If you are looking for a function to block the execution batch for a specified amount of time, you can use WAITFOR in SQL Server 2000. This function is similar to SLEEP function in Oracle. Usage examples:
WAITFOR DELAY '00:00:30'; -- wait for 30 seconds
WAITFOR TIME '13:30'; -- wait until server time is 13:30
Making SA the owner of a database actually simplifies and/or solves a number of things, but can have some security implications.
In particular, remember that if SA is the owner of a database, then dbo = 'SA'. This means that, among other things, any procedures in the [dbo] schema (which is the default) that have "EXECUTE As Owner" in them, are actually ...
This is a classic case of why you should specify the schema name when accessing database objects. When it is unspecified and you're trying to access an object in a non-default schema then you're going to run into the issue that you're seeing right now.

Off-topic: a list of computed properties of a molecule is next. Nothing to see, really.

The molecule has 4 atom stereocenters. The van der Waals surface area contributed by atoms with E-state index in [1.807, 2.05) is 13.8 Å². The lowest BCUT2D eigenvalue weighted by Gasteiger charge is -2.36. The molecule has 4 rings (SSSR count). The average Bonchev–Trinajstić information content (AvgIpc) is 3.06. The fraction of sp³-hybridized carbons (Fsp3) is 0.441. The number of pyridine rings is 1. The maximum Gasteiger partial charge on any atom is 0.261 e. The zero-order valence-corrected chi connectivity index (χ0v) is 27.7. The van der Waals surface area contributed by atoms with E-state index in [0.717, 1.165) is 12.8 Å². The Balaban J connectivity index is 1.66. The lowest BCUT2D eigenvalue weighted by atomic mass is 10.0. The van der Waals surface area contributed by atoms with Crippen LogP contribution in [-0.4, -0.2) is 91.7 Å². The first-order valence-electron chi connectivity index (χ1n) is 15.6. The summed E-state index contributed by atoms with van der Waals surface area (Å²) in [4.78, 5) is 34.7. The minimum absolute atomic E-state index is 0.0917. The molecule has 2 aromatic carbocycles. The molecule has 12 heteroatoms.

The real fix is to change your application (or whatever querying agent you have right now causing the ...
Personally, I would avoid the detach/attach mechanisms. Especially in SQL Server 2000, I just don't trust that you will always bring the server back up and be able to attach those files. I've heard plenty of stories where this didn't happen cleanly - just because you have a Plan B doesn't automatically make Plan A sensible.
With backup / restore, you don't ...
Unfortunately if you want to be 100% accurate, the plan cache isn't going to cut it, because there are all types of scenarios in SQL Server where a plan may not get cached at all. For example, OPTION(RECOMPILE), zero cost plans, optimize for ad hoc workloads and single use plan stubs, etc.
Since you want a method that works across 2000-2012, your only real ...